Oregon alligator lizard

 C:\Users\Michal Wert\AppData\Local\Microsoft\Windows\INetCache\Content.Word\Alligator lizard 003.jpg

Photo:  Front patio, March 2015

Other Names:  Multicarinata means ‘many keeled’ referring to the ridge down the center of the scales
Description:  A medium-sized, slender-bodied lizard that occurs on the North American west coast. Adults reach a snout-to-vent length of 2.5-7 inches; weight more than 30 g.  They have a distinct skin fold on their sides, separating the keeled scales on the back from the smooth ventral scales. They are brownish in color and often have dark blotches that sometimes blend together into bands. The belly is light gray. The eyes are yellow.  Hatchlings are 34 mm in length.  Juveniles are marked differently than adults:  a broad stripe on the back of tan, reddish, yellow, gray, or beige; side bars may be less distinct.
Reproduction:  Mating occurs in Spring, most likely from April to May; normally 5-20 eggs laid between May-July; hatch after 50-55 days, through summer/early fall.  About 3 clutches per season, eggs are placed in rock crevices, burrows of rodents. Sexual maturity reached at about 18 months.  They live 10-15 years.  During the breeding season, a male lizard grabs on to the head of a female with his mouth until she is ready to let him mate with her. They can remain attached this way for many hours, almost oblivious to their surroundings. Besides keeping her from running off to mate with another male, this probably shows her how strong and suitable a mate he is.
Behavior:  Can be active with body temperature as low as 52 degrees; can be active in cool temperatures during foggy or cloudy days.  Hibernates in winter; duration of inactive period varies with local climate.  Active during the day, crepuscular and nocturnal during hot weather. Inactive during cold periods in winter.  Alligator lizards are generally secretive, tending to hide in brush or under rocks, although they are often seen foraging out in the open or on roads in the morning and evening.  Their first defense is to flee and hide.  If caught, a smelly mix of feces and musk, bite, or even ‘release’ its tail – the dropped tail acts as a decoy, distracting the potential predator.  As the tail is an important fat reserve, losing the tail is usually a tactic of last resort.  No populations of this species make annual migrations of over 200 km.
Habitat:   Habitat includes open areas in coniferous forest, grassy grown-over areas at margins of woodlands, clearcuts, and areas along streams; along coast this lizard sometimes occurs far from trees or major cover; it is associated with rock outcrops and talus in some areas.  Spends time in trees; good swimmer. The only lizard found in the cool coastal forests or northern Oregon.  Often found in yards and garages and fairly common in suitable habitat; can be found basking in sunny areas or soaking up heat under warm rocks.  May be found in groups but there is little interaction between individuals.  Spend the winter hibernating in underground dens.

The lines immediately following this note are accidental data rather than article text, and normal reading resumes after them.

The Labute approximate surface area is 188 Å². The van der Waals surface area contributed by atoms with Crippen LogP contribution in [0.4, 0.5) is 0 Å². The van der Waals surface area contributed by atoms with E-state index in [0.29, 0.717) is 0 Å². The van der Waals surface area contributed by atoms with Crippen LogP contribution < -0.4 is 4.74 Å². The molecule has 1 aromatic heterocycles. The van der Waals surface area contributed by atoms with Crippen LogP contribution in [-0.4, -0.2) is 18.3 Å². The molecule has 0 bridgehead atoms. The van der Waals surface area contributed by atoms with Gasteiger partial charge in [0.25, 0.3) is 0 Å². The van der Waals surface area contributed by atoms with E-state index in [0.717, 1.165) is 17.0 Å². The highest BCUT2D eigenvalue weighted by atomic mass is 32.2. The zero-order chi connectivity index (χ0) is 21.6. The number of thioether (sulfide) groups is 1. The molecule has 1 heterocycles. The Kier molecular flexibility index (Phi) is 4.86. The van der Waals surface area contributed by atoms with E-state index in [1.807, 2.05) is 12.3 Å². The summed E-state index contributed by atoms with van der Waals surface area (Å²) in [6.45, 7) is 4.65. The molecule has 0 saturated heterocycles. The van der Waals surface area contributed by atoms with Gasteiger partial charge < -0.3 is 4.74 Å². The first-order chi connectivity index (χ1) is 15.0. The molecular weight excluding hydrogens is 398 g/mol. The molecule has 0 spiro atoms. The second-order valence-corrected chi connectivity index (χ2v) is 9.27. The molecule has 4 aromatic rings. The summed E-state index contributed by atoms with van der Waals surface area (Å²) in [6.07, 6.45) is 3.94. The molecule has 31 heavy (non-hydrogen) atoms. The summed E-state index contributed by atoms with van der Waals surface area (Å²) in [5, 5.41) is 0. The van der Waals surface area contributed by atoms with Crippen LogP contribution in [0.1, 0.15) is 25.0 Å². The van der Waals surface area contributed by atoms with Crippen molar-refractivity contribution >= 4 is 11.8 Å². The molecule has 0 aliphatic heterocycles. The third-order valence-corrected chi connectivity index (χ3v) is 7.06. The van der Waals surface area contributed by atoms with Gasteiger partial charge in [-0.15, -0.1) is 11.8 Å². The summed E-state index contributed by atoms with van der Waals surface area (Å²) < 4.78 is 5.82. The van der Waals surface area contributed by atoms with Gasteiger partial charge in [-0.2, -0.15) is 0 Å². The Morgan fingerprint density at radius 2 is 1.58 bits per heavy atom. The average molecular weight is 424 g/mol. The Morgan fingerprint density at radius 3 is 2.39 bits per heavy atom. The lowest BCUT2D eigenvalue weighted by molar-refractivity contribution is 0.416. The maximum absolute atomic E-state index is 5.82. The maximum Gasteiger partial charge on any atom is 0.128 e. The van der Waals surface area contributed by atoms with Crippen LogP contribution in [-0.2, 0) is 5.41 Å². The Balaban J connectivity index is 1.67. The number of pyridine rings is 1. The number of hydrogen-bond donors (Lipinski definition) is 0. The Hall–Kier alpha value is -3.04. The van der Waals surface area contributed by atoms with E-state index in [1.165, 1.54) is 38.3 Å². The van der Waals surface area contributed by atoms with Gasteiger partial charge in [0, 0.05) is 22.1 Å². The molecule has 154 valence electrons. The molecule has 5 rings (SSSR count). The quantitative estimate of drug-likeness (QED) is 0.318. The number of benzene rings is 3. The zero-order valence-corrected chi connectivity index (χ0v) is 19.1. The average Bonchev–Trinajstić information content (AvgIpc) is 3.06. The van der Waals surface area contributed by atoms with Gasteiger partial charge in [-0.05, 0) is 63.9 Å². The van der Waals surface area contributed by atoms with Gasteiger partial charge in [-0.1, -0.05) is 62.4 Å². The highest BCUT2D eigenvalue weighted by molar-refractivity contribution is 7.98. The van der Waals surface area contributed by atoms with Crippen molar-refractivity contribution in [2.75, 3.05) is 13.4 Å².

Range:  Occurs along the Pacific Coast and in the Rocky Mountains, from southern British Columbia through Washington, northern Idaho and western Montana south through Oregon to the coastal range and the Sierra Nevada in central California. The elevational range extends from sea level to around 11,000 ft. As the map shows, the different subspecies have quite different ranges, with E.c. principis being the most widely distributed, whereas the E.c. coerulea subspecies occurs only around the San Francisco area.
File:Elgaria coerulea range.png
Food:  Eats small invertebrates – tadpoles, termites, beetles, ticks, spiders, millipedes, crickets, mealworms, moths, and snails.  Occasionally takes small birds, small baby mice, and other lizards.
Predators:  Common garter snake, other snakes, shrikes, red-tailed hawks, house cats.
Of Interest:  The primary threat may be outright destruction of habitat. The species tolerates some habitat disturbances such as logging. Introduction of the cinnabar moth for weed (tansy ragweed) control may have adverse effects on northern alligator lizards. The moths are reported to be highly poisonous to the lizards.
Ranges of
  •       E.c. coerulea,
  •       E.c. palmeri,
  •       E.c. principis
  •       E.c. shastensis

Kingdom:   Animalia          Order:    Squamata        Genus:       Elgaria
Phylum:      Chordata        Family:    Anguidae        Species:    E. multicarinata
Class:          Reptilia        Subfamily:  Gerrhonotinae    Subspecies:  E. m. scincicauda